Editorial: Our lost gem
Published: Sunday, December 23, 2012 at 6:01 a.m.
Last Modified: Friday, December 21, 2012 at 3:57 p.m.
We are always pleased to be able to publish the comments of Robert Knight on The Sun's opinion pages. As director of the Howard T. Odum Florida Springs Institute, Knight is perhaps Florida's most knowledgeable, and eloquent, spokesman on behalf of Florida's increasingly stressed springs, rivers and aquifers.
But Knight's Speaking Out published on Sunday's oped page is an especially must-read piece for Gainesville residents. It is a plea for the city of Gainesville to do all in its power to acquire and restore one of the city's long-lost environmental gems: Glen Springs.
Most residents don't even know Glen Springs exists; it has long been hidden away behind the Elks Lodge on Northwest 23rd Avenue, neglected, algae-filled and lined with concrete; a legacy from days long past when Glen Springs was the city's only public swimming pool.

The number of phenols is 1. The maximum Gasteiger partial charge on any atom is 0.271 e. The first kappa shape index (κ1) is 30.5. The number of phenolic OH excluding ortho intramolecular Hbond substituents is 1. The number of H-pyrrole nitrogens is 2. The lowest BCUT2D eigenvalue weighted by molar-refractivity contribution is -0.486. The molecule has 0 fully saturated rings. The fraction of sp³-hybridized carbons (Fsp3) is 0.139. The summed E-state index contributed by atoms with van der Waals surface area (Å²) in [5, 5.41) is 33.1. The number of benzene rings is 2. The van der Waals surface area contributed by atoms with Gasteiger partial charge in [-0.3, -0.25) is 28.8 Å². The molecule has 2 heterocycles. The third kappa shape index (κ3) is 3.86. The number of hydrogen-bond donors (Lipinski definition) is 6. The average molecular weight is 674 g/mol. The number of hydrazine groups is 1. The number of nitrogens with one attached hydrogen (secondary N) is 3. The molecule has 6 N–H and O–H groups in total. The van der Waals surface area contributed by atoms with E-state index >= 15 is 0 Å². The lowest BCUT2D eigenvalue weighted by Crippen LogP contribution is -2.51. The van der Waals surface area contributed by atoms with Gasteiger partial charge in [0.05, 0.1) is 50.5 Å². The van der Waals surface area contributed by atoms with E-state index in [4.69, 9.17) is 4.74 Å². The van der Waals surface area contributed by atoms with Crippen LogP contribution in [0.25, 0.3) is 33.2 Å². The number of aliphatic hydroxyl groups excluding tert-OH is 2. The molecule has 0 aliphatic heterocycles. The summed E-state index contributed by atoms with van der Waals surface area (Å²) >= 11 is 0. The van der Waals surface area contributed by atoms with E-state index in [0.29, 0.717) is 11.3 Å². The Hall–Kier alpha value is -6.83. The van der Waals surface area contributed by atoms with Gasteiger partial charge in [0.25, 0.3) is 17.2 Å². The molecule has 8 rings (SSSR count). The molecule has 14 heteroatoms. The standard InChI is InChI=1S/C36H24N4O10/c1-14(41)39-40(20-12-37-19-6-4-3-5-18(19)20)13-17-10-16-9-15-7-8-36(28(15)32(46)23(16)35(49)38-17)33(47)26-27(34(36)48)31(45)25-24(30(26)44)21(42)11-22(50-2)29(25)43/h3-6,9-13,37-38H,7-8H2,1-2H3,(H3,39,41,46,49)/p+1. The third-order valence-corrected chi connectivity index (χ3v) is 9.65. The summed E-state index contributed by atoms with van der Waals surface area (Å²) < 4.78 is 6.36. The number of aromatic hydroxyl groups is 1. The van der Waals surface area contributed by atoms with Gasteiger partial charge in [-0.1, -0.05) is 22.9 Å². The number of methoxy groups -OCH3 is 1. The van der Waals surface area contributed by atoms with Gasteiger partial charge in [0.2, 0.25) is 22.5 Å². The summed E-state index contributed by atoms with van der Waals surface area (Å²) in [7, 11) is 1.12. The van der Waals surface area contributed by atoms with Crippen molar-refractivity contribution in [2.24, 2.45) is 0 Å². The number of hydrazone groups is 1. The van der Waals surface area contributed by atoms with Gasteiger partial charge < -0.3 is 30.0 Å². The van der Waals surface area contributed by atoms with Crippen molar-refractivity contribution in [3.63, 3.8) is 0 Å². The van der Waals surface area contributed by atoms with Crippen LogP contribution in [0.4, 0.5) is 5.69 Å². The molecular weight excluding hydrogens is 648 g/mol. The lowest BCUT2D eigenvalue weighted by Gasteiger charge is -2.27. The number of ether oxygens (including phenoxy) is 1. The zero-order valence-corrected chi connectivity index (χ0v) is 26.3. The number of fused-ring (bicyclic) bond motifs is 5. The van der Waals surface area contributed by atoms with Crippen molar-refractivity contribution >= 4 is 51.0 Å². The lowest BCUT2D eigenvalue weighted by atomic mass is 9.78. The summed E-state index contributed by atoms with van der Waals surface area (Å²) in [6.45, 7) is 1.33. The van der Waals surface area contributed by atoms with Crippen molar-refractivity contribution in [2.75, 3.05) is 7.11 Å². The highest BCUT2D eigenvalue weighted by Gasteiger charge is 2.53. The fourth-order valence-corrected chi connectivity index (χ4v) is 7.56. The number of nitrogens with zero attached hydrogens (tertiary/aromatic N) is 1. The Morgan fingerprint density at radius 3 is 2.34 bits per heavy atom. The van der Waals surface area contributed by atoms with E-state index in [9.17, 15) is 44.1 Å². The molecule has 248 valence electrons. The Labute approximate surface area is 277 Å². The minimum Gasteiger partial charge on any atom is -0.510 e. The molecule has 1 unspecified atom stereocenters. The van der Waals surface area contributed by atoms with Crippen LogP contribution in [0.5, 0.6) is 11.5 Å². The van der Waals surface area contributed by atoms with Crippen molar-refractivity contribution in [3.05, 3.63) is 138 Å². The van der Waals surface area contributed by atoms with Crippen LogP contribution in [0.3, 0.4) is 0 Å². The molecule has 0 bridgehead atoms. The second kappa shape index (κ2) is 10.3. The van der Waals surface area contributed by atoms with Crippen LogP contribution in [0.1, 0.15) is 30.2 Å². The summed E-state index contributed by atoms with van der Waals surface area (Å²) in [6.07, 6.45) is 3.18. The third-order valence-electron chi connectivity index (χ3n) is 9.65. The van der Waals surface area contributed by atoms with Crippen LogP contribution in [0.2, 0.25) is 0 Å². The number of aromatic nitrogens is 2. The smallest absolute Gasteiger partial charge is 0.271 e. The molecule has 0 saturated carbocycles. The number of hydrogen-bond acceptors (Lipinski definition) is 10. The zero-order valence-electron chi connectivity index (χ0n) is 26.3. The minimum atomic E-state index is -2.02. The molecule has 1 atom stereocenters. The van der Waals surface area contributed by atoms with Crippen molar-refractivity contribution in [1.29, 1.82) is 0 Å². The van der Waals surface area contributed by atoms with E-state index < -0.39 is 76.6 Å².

Now there are indications that Elks members may be willing to part with the springs, clearing the way for environmental restoration ... and for the reintroduction of a gem of an urban springs that has been too long lost to a city that prides itself on its green ethic.
“What a great community project for ‘Dreamville' residents,” Knight writes, making reference to Gainesville native Tom Petty's song which mentions Glen Springs, “to show that they can pull together to bring this spring back from the brink of disaster.”
A great community project indeed. We urge city officials to find a way to restore Gainesville's lost gem of a spring.
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